- The Washington Times - Tuesday, August 26, 2003

Peace in Sudan

Editor’s note: Francis Deng, the U.N. Secretary General’s representative on Internally Displaced Persons, has described Sudan’s situation in the following terms: “We must consider not only the vast numbers of individuals that have been killed…but also the communities whose existence as identifiable cultural entities has been destroyed: The Nuer and then Dinka, who are among the best-studied peoples in the world…If you eliminate a cultural community as such, that to me is genocide.”

Your editorial on Aug. 15 (“In search of peace in Sudan”) makes several deeply questionable assertions that cannot be allowed to pass unchallenged.

You claim that the Sudanese government has engaged in “genocidal assaults on the people of the south.” If this was even remotely the case, why have millions of southern Sudanese civilians voluntarily trekked hundreds of miles from southern Sudan — often in difficult circumstances — to seek refuge in northern Sudan, and particularly Khartoum? Most people do not flee toward “genocidal assaults.”

You would appear to be unaware that as part of the Sudanese peace process, the Civilian Protection Monitoring Team (CPMT) — a State Department-funded body headed by an American brigadier general — has been in place to investigate precisely such claims. Its work is a matter of record. Investigating the sort of claims you have made, the CPMT revealed that such assertions were unsubstantiated.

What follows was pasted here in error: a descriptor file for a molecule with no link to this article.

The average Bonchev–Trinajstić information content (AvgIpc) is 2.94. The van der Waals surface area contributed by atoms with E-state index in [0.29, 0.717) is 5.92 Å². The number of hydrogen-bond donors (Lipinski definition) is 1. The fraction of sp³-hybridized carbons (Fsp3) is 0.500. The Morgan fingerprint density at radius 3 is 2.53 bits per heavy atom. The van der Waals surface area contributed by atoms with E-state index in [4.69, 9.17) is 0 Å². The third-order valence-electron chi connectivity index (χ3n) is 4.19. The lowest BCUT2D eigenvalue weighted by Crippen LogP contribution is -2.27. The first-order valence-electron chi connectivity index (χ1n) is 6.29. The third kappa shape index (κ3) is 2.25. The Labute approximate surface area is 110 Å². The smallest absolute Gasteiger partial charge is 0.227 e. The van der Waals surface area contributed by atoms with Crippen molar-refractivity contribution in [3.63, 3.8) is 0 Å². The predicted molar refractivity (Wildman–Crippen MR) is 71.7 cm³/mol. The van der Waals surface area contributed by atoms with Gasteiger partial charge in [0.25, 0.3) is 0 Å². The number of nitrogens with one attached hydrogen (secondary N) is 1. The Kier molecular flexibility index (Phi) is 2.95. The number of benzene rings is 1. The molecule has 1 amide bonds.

Your editorial also makes the particularly facile claim that Sudan supports terrorist groups. Sudan’s offers in the 1990s to actively cooperate with the United States in counterterrorism were rebuffed by the Clinton administration. These offers were belatedly accepted by Washington, and our record in counterterrorism speaks for itself.

False and fabricated allegations in the past led to the tragic mistake of bombarding the Al-Shifa pharmaceutical plant by American missiles — the act that deprived millions of people of basic medicine for malaria, tuberculosis, typhus and other diseases.

The Sudanese government is committed to peace. It is clear that there are those who are actively seeking to prolong the Sudanese civil war. Newsweek International’s Aug. 18 issue published an article showing how some American Christian groups are trying to impede peace in Sudan.

We can agree that an end to the Sudanese conflict is within sight and that it is our country’s best and last chance for peace. It is time to cut away the dead hand of propaganda, hyperbole and undemanding journalism that has for so long obscured the reality of events within Sudan. This is the challenge we all face.



Sudan Embassy


Human rights in Zimbabwe